Monday, September 14, 2009

IEC Polywell Fusion Project Gets New Funding

Update: Brian Westenhaus has a new post with additional information on IEC fusion

For those of you who thought that human controlled nuclear fusion was 50 or 100 years away, M. Simon reports a new $8 million contract awarded to EMC2 to extend their research on the Bussard Polywell IEC fusion approach. (via Brian Wang)
From the descriptions it is clear that the IEC fusion devices are far simpler than the ITER tokomak fusion devices. It is also simpler than nuclear fission reactors. So success would mean faster transformation, but it would still take five to ten years for big infrastructure impact to the point that oil would start to be significantly displaced. Plus it would first hit coal for electricity. Unlike current fission reactors which take 4-6 years to build, these IEC fusion reactors might be buildable in 1-3 years. There is still the issue of licensing and regulatory approvals. It is not clear what that licensing/regulatory process would be but it should be shorter than nuclear fission licensing as the IEC fusion is easier to shutoff and does not have nuclear fuel or waste.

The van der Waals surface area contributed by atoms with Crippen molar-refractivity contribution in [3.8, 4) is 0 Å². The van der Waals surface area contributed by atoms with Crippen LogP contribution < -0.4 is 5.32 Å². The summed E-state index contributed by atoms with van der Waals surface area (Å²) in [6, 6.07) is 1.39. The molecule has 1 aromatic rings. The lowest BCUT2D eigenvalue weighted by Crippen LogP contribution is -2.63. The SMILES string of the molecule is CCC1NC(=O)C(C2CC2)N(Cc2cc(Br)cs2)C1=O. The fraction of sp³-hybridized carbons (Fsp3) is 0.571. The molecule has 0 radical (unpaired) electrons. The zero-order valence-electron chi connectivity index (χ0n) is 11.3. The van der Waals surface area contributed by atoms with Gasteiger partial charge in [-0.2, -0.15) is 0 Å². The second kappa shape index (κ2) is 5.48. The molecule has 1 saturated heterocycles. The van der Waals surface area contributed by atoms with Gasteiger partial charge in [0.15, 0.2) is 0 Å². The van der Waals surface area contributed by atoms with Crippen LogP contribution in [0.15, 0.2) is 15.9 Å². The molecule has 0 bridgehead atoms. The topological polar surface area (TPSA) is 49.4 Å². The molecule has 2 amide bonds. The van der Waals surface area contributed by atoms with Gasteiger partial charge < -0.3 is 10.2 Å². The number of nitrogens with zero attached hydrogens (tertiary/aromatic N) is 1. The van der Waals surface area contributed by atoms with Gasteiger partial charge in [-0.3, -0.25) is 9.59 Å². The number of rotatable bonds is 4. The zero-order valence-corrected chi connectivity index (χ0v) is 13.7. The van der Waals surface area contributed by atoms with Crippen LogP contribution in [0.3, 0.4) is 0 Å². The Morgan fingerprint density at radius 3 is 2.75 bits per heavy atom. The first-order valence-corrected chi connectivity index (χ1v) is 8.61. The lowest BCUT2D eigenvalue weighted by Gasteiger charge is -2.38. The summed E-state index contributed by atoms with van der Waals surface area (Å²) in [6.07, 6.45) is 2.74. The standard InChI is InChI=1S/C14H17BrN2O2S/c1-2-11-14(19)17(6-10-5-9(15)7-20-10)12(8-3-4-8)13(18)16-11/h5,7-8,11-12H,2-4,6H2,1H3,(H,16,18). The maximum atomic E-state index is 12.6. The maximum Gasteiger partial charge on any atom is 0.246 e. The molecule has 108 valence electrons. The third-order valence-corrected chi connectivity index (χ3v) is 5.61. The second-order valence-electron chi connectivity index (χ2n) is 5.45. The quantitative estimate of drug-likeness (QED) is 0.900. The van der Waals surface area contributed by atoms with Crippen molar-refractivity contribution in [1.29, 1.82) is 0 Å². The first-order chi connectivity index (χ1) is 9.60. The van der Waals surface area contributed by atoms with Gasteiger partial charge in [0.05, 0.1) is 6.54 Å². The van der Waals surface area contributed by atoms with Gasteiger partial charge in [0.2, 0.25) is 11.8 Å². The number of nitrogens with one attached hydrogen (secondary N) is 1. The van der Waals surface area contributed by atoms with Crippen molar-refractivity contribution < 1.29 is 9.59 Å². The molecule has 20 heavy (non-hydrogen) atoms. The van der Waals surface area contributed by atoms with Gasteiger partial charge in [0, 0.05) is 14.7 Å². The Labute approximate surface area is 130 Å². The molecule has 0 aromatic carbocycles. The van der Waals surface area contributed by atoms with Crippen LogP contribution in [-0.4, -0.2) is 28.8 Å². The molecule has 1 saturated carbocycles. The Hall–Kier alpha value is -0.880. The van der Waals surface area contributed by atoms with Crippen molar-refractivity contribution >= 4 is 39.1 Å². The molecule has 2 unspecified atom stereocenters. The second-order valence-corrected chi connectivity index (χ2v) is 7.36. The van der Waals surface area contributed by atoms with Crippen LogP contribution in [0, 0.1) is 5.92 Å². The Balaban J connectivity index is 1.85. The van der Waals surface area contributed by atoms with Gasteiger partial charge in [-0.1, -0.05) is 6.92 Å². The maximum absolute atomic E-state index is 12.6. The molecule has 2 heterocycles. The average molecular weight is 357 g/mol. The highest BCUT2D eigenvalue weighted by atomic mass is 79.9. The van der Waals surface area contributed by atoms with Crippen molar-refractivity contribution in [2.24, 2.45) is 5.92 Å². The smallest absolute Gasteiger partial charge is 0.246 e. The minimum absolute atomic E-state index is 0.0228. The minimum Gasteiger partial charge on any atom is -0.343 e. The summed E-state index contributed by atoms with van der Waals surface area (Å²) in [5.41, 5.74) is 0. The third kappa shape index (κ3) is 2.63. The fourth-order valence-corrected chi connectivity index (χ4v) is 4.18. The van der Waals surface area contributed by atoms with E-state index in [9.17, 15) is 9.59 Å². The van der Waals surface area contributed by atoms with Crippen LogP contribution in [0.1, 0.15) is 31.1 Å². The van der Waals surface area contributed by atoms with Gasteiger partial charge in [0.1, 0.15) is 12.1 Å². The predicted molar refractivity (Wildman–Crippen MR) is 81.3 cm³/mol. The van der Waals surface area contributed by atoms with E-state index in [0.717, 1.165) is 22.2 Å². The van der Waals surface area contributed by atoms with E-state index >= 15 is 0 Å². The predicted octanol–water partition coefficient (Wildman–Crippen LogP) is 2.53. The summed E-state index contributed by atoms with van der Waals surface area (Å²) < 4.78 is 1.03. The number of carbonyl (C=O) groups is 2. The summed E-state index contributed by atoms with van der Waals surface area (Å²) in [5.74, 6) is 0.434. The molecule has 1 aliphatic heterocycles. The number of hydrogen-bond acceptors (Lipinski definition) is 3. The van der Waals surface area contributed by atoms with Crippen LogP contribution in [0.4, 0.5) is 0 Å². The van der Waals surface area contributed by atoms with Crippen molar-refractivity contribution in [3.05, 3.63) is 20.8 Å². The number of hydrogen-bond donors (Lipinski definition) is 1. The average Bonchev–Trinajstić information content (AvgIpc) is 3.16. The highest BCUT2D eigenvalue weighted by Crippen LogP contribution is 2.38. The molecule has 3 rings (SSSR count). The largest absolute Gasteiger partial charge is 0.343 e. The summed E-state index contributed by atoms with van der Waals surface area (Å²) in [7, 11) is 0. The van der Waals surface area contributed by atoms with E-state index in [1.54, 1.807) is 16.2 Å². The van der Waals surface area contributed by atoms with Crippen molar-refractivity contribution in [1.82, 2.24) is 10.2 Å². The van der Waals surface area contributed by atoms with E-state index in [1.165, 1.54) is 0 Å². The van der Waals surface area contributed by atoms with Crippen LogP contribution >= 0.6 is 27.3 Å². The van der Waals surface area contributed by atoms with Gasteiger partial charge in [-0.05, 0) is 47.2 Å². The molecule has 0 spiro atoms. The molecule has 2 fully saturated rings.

The full scale IEC fusion reactors would be about 4 meters in radius and weigh about 14 tons and generate 1GW and 8 meters for about 128GW. Power will be 5-20 times cheaper. _NextBigFuture
This is small science at its best, where individuals can make a difference for the better.

More links from IEC Fusion Technology Blog:
An Introduction to Fusion Energy for Students of Science and Engineering

Bussard's IEC Fusion Technology (Polywell Fusion) Explained

Basics of fusion from American Thinker

The Google Talk from Bussard himself, explaining to Google techs and engineers the history of IEC and his own hopes for the technology:

Previously published at Al Fin



Blogger M. Simon said...


10:08 AM  

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